Field data generally arrives unstructured (e.g. well logs, written drilling reports, CAD drawings) or semi-structured (e.g. ocean-floor models and simulations) and is typically collected in raw formats, using industry standards (SEGD, in the case of field seismic). This data, however, is of little use until it is promptly extracted; processed on high-performance computing (HPC), in order to produce various products for geophysical and geological interpretation; delivered; and refined.

Processing at the edge has now advanced to a point that various stacking and fast-track products can be produced before the raw data reaches an offsite data center. However, the bulk of pre-stack migration, angle stacks, and depth converted products are still produced in the onshore data centers before shipping to the end client. This necessitates moving data from the edge to the core, efficiently and securely, as it isn’t until then that product data (typically SEGY and SEGY gathers)—often in the range of 20-30 product types—can be delivered to an energy company for reformatting for use within the energy industry’s preferred software suite.

Whether as a result of limited edge storage infrastructure or limited transmission bandwidth, many exploration and production efforts are stopped in their tracks at this stage. To accommodate the physical transfer of large and ever-growing data sets, geoscience solutions require rugged, scalable, and affordable edge storage infrastructure, built both for mass-capacity, vendor agnostic storage at the edge and frictionless physical transfer to any cloud service.

Key issues:

  • Enterprise data recording and management, in the field
  • Difficulty transporting these sets to data centers/the cloud
  • Data sets too large to be moved over satellite or 5G
  • Lags in time to data and time to insights related to mass data sets


Data Management Best Practices

In order to deliver immediate analysis, informed decision making, and enhanced potential for improved business outcomes, upstream companies should partner with a data storage expert that offers a high-capacity data transfer solution, designed to keep up with the demands of acquisition, processing, and visualization workflows. To do this, it is most efficient to utilize one device to both capture and transport raw field data to processing.

On the level of individual files, it is essential that upstream companies implement a versioning file system that allows individual files to exist in several versions at the same time, ensuring copies of seismic data are both sharable and protected. Utilizing devices that simplify multi-location and multi-node data consolidation, as well, cuts the time it takes to move data from field to headquarters for ingest and analysis.

In the end, bypassing limited edge infrastructure, bandwidth limitations, and data management silos by organizing all data consolidation, transportation, and processing using one device not only improves time to data but ensures upstream companies have a competitive advantage over their competitors, delivering essential information to stakeholders quickly and maintaining data infrastructure scalability, accessibility, and security throughout the process.

IV. Workflow Phase 3: Legacy Data Migration and Data Management

Finally, it is imperative that upstream energy operations implement sustainable and organized strategies for managing legacy data. Though new acquisition data drives new business, legacy data ensures geophysical insights remain rich and historically informative. Given that exploration and production companies often collect generations of data across decades of evolving formats and media types, with each data format and media type requiring specific software solutions and procedures—it is not enough to optimize data acquisition and processing at the edge.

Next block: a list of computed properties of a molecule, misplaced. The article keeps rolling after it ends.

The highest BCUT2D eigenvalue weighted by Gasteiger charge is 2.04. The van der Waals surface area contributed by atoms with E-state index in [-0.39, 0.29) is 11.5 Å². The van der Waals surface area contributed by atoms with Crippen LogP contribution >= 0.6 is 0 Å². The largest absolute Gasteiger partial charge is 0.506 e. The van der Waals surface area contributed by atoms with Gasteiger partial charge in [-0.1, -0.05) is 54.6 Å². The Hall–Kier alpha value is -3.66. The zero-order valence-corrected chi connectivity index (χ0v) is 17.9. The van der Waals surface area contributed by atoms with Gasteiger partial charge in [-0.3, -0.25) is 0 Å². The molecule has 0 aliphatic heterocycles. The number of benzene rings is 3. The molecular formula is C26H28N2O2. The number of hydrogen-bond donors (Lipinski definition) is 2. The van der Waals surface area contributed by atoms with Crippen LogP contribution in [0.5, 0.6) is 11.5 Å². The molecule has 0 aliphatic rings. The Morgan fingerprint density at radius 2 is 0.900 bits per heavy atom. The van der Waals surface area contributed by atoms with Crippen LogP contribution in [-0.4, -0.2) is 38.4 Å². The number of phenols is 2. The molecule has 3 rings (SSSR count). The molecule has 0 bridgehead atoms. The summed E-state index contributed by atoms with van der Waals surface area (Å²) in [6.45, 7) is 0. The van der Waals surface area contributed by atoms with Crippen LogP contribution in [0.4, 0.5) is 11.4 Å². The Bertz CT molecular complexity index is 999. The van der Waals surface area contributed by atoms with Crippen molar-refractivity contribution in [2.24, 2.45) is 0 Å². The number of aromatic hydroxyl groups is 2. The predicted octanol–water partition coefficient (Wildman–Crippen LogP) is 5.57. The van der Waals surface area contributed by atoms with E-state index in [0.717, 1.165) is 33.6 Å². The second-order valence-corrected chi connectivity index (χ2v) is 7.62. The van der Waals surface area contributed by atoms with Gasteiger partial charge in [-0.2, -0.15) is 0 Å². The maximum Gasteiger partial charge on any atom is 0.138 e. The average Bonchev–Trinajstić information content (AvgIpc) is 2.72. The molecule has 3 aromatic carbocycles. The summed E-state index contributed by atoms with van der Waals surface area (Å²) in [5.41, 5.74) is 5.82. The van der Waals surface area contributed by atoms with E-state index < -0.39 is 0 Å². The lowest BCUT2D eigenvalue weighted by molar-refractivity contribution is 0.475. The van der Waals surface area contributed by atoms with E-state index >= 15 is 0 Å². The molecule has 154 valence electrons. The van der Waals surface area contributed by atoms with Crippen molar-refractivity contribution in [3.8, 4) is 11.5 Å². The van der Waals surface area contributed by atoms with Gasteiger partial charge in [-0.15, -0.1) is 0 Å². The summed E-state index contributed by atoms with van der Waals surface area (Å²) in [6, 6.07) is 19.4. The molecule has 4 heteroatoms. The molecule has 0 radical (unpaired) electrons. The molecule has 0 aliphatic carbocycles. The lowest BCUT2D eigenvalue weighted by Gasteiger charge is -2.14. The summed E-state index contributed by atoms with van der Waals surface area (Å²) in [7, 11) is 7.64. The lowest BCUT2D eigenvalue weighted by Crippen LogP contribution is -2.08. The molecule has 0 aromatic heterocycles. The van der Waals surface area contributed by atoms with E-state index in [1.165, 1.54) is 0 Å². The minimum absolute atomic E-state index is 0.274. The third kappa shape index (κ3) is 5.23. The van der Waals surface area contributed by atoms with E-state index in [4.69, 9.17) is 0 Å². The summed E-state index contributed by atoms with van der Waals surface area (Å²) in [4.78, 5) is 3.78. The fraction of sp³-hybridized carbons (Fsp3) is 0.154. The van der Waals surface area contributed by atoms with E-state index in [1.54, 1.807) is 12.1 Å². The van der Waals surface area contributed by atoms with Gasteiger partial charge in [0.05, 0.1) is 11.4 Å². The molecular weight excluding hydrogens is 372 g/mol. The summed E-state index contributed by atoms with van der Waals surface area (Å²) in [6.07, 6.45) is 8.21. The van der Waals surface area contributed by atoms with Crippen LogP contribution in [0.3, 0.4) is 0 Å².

Optimizing Legacy Data

Overcoming limitations, inefficiencies, and silos from the edge to the cloud to expose the full value of your data requires establishing systematic procedures, including:

  • A complete inventory review of physical assets
  • A full investigation of the initial dataset
  • Performing warranty tasks to ensure the complete shot point range of a line or survey is covered
  • An effective data management system to maintain a well-organized data repository
  • Data standards and guidelines for cataloging data
  • Maintaining awareness of data entitlement
  • And continuously revisiting processes and workflows, to make sure they’re optimized for all parties involved


From an administrative perspective, putting a system of archiving in place that is both methodical and flexible allows a company to accommodate changes to prescribed standards—as developed by APEGGA, SEG, and others—and ensure data management methods advance at the same pace as technology. Recognizing data as an asset, furthermore, keeps legacy data relevant and accessible.

From a hardware perspective, investing in cost-optimized data storage hardware, software, and services enables users to move petabytes of data from one location to the next for immediate processing and analysis, as well as long-term data archival, accessibility, and security. Working with a data transfer partner whose services help teams quickly and easily transfer their data from any endpoint, edge, or core location to the cloud of their choice also helps operators digitalize and thereby optimize their legacy data—saving costs on the front end and better organizing data archives on the back end.

Key Issues:

  • Lack of clear ownership
  • Disorganized data governance and entitlement
  • Data islands (created by mergers and acquisitions)
  • Backing up to cloud without total awareness of fees


Data Management Optimal Strategies

In order to optimize large-scale data movement, such as in seismic mapping applications, upstream exploration and production companies should select devices that lift data out of the field and rapidly transport it to a data center or headquarters for redundancy and backup without loss, corruption, or breach.

Establishing methods to ensure data processes are always up-to-date, compliant, and flexible is imperative to accommodating for change with internal processes, people, and technology. Long-term considerations for data management, storage, and archival processes also ensure geophysicists can college data, perform observations and analysis, and deliver essential information utilizing insights from both on-prem and cloud products.